CPUs are infamously bad at processing floating point operations, this is the reason that dedicated GPUs were invented in the first place. A graphics processor like the GTX 285 has 240 stream processors that are manufactured for processing floating point numbers but really bad at integer operations. A CPU like a Core 2 Quad has four cores that are really good at integer operations but requires CPU extensions like SSE to do high performance floating point operations.

Both Intel and AMD are currently manufacturing CPU/GPU hybrids that would kind of balance both these worlds: Larrabee a GPU-like addon, AMD Fusion an on-chip solution. We'll see what kind of API hell they will bring.

Comment Re:Isn't there a fundamental problem... (Score 2, Interesting) 176

IMO, the fundamental problem with OpenCL is the same as with OpenAL, which is that Operating System vendors don't provide a standard implementation as is done with OpenGL.

(Bus) speed isn't an issue as creating a CPU or GPU context requires a specific creation flag, so one would know what the target platform is.

Comment Re:Not the first time... (Score 2, Insightful) 492

Just one word came to mind when I read the blurb on the CentOS front page: unprofessional. Seeing a message like that on the site of the developer of my operating system would scare the crap out of me. Commercial software packages go on hiatus sometimes, nobody knows why, but at least they (AFAIK) don't scare their user base away by making a very public announcement about an individual teammate.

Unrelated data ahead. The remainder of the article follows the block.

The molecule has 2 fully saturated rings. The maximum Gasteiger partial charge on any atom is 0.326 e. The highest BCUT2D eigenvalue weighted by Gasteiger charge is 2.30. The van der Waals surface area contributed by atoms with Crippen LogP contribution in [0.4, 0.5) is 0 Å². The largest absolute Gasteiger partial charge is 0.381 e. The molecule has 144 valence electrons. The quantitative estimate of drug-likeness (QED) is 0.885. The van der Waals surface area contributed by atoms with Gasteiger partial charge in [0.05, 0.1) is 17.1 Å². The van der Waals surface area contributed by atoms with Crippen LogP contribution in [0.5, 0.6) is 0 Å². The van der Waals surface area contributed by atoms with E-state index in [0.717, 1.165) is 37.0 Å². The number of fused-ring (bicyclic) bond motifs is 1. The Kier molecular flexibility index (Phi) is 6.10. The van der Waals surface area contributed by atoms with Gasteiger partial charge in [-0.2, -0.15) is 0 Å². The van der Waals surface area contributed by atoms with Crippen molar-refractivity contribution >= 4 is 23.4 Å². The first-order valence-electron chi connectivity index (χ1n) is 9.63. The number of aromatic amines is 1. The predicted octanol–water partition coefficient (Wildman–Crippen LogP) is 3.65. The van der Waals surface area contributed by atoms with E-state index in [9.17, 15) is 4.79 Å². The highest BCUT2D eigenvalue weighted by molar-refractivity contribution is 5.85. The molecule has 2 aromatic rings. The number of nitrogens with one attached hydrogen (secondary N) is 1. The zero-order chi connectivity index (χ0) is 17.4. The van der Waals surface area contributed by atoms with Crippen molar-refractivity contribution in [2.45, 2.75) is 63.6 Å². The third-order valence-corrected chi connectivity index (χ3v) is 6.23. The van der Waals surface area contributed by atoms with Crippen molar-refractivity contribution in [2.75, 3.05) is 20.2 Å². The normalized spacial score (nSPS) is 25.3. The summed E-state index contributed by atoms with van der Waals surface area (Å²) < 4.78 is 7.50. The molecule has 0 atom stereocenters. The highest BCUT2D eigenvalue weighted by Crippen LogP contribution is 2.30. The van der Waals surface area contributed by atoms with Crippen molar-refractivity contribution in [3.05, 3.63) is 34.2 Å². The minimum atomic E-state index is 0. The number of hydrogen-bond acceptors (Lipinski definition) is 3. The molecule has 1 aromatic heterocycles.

US Supercomputer Lead Sparks Russian Govt's Competitive Drive 74

CWmike writes "Russia's launch of Sputnik in 1957 triggered a crisis of confidence in the US that helped drive the creation of a space program. Now, Russia is comparing the US's achievements in supercomputing with theirs, and they don't like what they see. In a speech on Tuesday, Russia's President, Dmitry Medvedev, criticized his country's IT industry almost to the point of sarcasm for failing to develop supercomputing technology, and urged a dramatic change in Russia's use of high-performance computing. Medvedev, at the opening address of a Security Council Meeting on Supercomputers in Moscow, told attendees that 476 out of the 500 supercomputers on the Top500 list were manufactured in the United States. 'Therefore, in general, our situation is very difficult,' he said."